There are two disease genes: TSC1 on 9q34 and TSC2 on 16p13 [8,9]. Their gene products, hamartin and tuberin respectively, form a tumor suppressor complex [10,11] that controls a key regulatory kinase, mammalian Target of Rapamycin (mTOR). When mutations occur in either gene, the hamartin-tuberin complex does not function properly and the mTOR pathway is constitutively activated which leads to dysregulated protein translation, cell growth and proliferation [12,13]. While a mutation in either gene has been shown to result in disease [14], TSC2 mutations are 5–6 times more common than TSC1 mutations and have been linked with a more severe phenotype [3,15,16]. As cells that lack normal tuberin or hamartin cannot down-regulate the mTOR signaling pathway, there is significant interest in investigating the utility of mTOR inhibitors, such as rapamycin and its analogs, to treat TSC-related tumors. Rapamycin (also known as sirolimus, Rapamune) is an mTOR kinase inhibitor that is FDA approved for immunosuppression following kidney transplantation. There are several rapamycin analogs (CCI-779, RAD001, and AP23575) that are under investigation as anti-tumor agents [17], and CCI-779 (also known as Temsirolimus) was recently approved for the treatment of poor risk metastatic renal cell carcinoma [18].

The beneficial effects of mTOR inhibitors have been shown in preclinical studies of TSC rodent models, where reductions were seen in kidney, subcutaneous and pituitary tumors [19-22]. Furthermore, several case reports demonstrate regression in kidney AMLs and SEGAs after rapamycin treatment [23-25] and several mTOR inhibitor trials for TSC and/or LAM are currently underway.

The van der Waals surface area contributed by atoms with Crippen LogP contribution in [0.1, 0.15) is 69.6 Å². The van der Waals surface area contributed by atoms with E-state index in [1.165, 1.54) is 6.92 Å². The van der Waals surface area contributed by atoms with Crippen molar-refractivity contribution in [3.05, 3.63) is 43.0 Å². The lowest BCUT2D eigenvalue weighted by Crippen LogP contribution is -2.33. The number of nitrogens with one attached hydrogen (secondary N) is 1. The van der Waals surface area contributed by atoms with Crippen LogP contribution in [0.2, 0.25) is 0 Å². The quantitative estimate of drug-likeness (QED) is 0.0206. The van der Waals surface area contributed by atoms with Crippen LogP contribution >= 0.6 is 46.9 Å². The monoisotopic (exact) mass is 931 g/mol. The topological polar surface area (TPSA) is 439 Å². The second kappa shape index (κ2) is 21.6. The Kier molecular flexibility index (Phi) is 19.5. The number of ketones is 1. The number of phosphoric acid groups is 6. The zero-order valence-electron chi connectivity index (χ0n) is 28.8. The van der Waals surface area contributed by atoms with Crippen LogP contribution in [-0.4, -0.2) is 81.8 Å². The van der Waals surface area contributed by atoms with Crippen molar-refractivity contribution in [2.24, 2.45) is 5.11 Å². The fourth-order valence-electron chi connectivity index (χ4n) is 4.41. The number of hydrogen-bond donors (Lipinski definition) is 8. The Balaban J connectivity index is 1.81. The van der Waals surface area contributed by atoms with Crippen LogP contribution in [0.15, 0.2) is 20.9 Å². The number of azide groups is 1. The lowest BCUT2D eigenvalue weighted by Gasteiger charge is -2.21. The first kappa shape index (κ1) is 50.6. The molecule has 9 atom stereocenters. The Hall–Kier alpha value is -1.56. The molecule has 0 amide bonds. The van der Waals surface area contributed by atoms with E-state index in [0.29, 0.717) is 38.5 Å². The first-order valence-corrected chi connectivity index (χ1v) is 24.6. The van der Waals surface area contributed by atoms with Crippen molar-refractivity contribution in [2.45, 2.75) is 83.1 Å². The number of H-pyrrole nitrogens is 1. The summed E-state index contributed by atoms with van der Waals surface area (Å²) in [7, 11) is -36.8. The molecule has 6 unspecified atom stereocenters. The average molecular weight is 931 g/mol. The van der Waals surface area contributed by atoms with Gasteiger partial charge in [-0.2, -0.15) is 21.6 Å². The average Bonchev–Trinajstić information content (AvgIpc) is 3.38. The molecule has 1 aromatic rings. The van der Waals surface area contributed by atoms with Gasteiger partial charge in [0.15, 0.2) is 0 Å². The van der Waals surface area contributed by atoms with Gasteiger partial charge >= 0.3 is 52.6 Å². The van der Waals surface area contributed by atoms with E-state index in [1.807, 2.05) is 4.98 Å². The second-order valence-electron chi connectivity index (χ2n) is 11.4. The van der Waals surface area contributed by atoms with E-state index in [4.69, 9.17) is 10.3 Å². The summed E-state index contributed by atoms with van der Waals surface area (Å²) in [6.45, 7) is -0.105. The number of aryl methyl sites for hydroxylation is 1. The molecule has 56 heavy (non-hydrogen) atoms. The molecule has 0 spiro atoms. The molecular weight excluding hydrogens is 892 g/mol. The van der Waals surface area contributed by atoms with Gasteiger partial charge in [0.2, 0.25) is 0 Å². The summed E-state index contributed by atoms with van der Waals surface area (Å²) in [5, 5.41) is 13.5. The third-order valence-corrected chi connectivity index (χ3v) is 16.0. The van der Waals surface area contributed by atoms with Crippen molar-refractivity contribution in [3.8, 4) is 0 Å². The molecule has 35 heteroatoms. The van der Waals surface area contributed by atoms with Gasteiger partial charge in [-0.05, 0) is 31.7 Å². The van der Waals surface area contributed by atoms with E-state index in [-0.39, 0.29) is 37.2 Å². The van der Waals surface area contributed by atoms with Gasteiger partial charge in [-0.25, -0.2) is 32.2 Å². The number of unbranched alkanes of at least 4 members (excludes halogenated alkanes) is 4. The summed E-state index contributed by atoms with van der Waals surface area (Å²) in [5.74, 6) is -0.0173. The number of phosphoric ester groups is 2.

Skin lesions that occur in TSC include facial angiofibromas, hypomelanotic macules, shagreen patch, and ungual/periungual fibromas. Facial angiofibromas are red papules distributed across the face that begin to appear in early childhood and occur in 60–79% of patients. Hypomelanotic macules are polygonal white spots that occur in 89–97% of patients. The shagreen patch is an elevated patch or plaque on the lower back with a surface resembling an orange peel; these lesions can increase in size with age and occur in 39–51% of patients. Ungual/periungual fibromas are growths that originate from below the proximal nail fold, tend to develop in older children or adults, and occur in 15–36% of patients [3,15,16].

While TSC skin lesions are usually not life threatening, the facial angiofibromas that occur in this population are prevalent and often disfiguring, resulting in a need for improving treatment options. The current treatment options for facial angiofibromas include cryosurgery, dermabrasion, surgical excision, and laser therapy. However, effectiveness varies, complications can occur, recurrence is common, and repeated treatments are frequently necessary [2,26,27]. Here we investigate the utility of topical rapamycin as a novel therapeutic strategy for TSC skin disease by evaluating its efficacy on TSC-related tumors in a preclinical model.